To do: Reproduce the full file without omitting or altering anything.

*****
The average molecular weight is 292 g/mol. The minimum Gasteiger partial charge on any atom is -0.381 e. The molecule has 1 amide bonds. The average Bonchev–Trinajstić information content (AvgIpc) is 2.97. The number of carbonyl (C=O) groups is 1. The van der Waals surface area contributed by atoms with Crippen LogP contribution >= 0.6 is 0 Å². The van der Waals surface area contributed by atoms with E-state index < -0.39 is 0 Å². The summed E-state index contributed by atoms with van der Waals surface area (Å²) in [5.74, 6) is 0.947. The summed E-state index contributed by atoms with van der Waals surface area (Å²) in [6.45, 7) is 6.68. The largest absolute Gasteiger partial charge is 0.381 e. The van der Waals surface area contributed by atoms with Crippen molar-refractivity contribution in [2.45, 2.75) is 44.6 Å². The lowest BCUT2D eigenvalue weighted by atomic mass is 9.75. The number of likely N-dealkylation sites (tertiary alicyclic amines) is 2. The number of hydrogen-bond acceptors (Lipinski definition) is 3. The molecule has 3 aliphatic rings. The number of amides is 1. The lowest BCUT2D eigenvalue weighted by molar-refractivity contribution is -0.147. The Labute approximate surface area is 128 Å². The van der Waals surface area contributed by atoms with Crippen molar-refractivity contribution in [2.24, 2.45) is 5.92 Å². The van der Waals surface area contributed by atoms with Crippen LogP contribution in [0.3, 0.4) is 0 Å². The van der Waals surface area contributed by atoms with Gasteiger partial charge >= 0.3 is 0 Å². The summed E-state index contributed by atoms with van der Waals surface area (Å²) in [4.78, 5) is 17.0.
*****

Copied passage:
The average molecular weight is 292 g/mol. The minimum Gasteiger partial charge on any atom is -0.381 e. The molecule has 1 amide bonds. The average Bonchev–Trinajstić information content (AvgIpc) is 2.97. The number of carbonyl (C=O) groups is 1. The van der Waals surface area contributed by atoms with Crippen LogP contribution >= 0.6 is 0 Å². The van der Waals surface area contributed by atoms with E-state index < -0.39 is 0 Å². The summed E-state index contributed by atoms with van der Waals surface area (Å²) in [5.74, 6) is 0.947. The summed E-state index contributed by atoms with van der Waals surface area (Å²) in [6.45, 7) is 6.68. The largest absolute Gasteiger partial charge is 0.381 e. The van der Waals surface area contributed by atoms with Crippen molar-refractivity contribution in [2.45, 2.75) is 44.6 Å². The lowest BCUT2D eigenvalue weighted by atomic mass is 9.75. The number of likely N-dealkylation sites (tertiary alicyclic amines) is 2. The number of hydrogen-bond acceptors (Lipinski definition) is 3. The molecule has 3 aliphatic rings. The number of amides is 1. The lowest BCUT2D eigenvalue weighted by molar-refractivity contribution is -0.147. The Labute approximate surface area is 128 Å². The van der Waals surface area contributed by atoms with Crippen molar-refractivity contribution in [2.24, 2.45) is 5.92 Å². The van der Waals surface area contributed by atoms with Crippen LogP contribution in [0.3, 0.4) is 0 Å². The van der Waals surface area contributed by atoms with Gasteiger partial charge >= 0.3 is 0 Å². The summed E-state index contributed by atoms with van der Waals surface area (Å²) in [4.78, 5) is 17.0.